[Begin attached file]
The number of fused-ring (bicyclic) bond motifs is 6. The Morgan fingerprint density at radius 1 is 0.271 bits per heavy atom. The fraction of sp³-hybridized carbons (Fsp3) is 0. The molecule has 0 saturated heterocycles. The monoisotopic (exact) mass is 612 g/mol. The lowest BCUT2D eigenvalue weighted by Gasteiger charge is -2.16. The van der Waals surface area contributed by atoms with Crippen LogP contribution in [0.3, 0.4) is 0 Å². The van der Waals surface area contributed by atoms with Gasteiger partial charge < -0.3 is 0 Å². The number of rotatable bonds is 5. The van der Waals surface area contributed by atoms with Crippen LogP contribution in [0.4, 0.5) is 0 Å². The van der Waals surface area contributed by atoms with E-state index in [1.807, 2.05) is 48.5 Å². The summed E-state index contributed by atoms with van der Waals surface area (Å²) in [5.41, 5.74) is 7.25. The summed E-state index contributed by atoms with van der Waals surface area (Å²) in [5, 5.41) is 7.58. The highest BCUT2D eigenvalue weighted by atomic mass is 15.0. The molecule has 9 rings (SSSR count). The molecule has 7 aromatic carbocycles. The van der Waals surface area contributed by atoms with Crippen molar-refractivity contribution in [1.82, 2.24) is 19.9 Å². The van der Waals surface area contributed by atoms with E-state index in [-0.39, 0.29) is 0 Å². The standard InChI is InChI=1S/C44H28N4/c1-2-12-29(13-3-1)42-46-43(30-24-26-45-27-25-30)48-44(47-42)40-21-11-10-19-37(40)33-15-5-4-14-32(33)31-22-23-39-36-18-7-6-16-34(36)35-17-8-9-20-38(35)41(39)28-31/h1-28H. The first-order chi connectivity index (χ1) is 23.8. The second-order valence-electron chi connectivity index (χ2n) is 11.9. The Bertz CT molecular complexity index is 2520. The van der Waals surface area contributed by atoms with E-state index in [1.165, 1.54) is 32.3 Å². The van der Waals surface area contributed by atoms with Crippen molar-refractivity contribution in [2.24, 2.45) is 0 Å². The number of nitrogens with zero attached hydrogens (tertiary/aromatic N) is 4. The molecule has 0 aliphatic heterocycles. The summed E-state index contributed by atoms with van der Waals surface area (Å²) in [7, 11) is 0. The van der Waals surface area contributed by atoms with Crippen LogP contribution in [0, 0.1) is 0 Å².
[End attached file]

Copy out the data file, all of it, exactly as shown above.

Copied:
The number of fused-ring (bicyclic) bond motifs is 6. The Morgan fingerprint density at radius 1 is 0.271 bits per heavy atom. The fraction of sp³-hybridized carbons (Fsp3) is 0. The molecule has 0 saturated heterocycles. The monoisotopic (exact) mass is 612 g/mol. The lowest BCUT2D eigenvalue weighted by Gasteiger charge is -2.16. The van der Waals surface area contributed by atoms with Crippen LogP contribution in [0.3, 0.4) is 0 Å². The van der Waals surface area contributed by atoms with Gasteiger partial charge < -0.3 is 0 Å². The number of rotatable bonds is 5. The van der Waals surface area contributed by atoms with Crippen LogP contribution in [0.4, 0.5) is 0 Å². The van der Waals surface area contributed by atoms with E-state index in [1.807, 2.05) is 48.5 Å². The summed E-state index contributed by atoms with van der Waals surface area (Å²) in [5.41, 5.74) is 7.25. The summed E-state index contributed by atoms with van der Waals surface area (Å²) in [5, 5.41) is 7.58. The highest BCUT2D eigenvalue weighted by atomic mass is 15.0. The molecule has 9 rings (SSSR count). The molecule has 7 aromatic carbocycles. The van der Waals surface area contributed by atoms with Crippen molar-refractivity contribution in [1.82, 2.24) is 19.9 Å². The van der Waals surface area contributed by atoms with E-state index in [-0.39, 0.29) is 0 Å². The standard InChI is InChI=1S/C44H28N4/c1-2-12-29(13-3-1)42-46-43(30-24-26-45-27-25-30)48-44(47-42)40-21-11-10-19-37(40)33-15-5-4-14-32(33)31-22-23-39-36-18-7-6-16-34(36)35-17-8-9-20-38(35)41(39)28-31/h1-28H. The first-order chi connectivity index (χ1) is 23.8. The second-order valence-electron chi connectivity index (χ2n) is 11.9. The Bertz CT molecular complexity index is 2520. The van der Waals surface area contributed by atoms with E-state index in [1.165, 1.54) is 32.3 Å². The van der Waals surface area contributed by atoms with Crippen molar-refractivity contribution in [2.24, 2.45) is 0 Å². The number of nitrogens with zero attached hydrogens (tertiary/aromatic N) is 4. The molecule has 0 aliphatic heterocycles. The summed E-state index contributed by atoms with van der Waals surface area (Å²) in [7, 11) is 0. The van der Waals surface area contributed by atoms with Crippen LogP contribution in [0, 0.1) is 0 Å².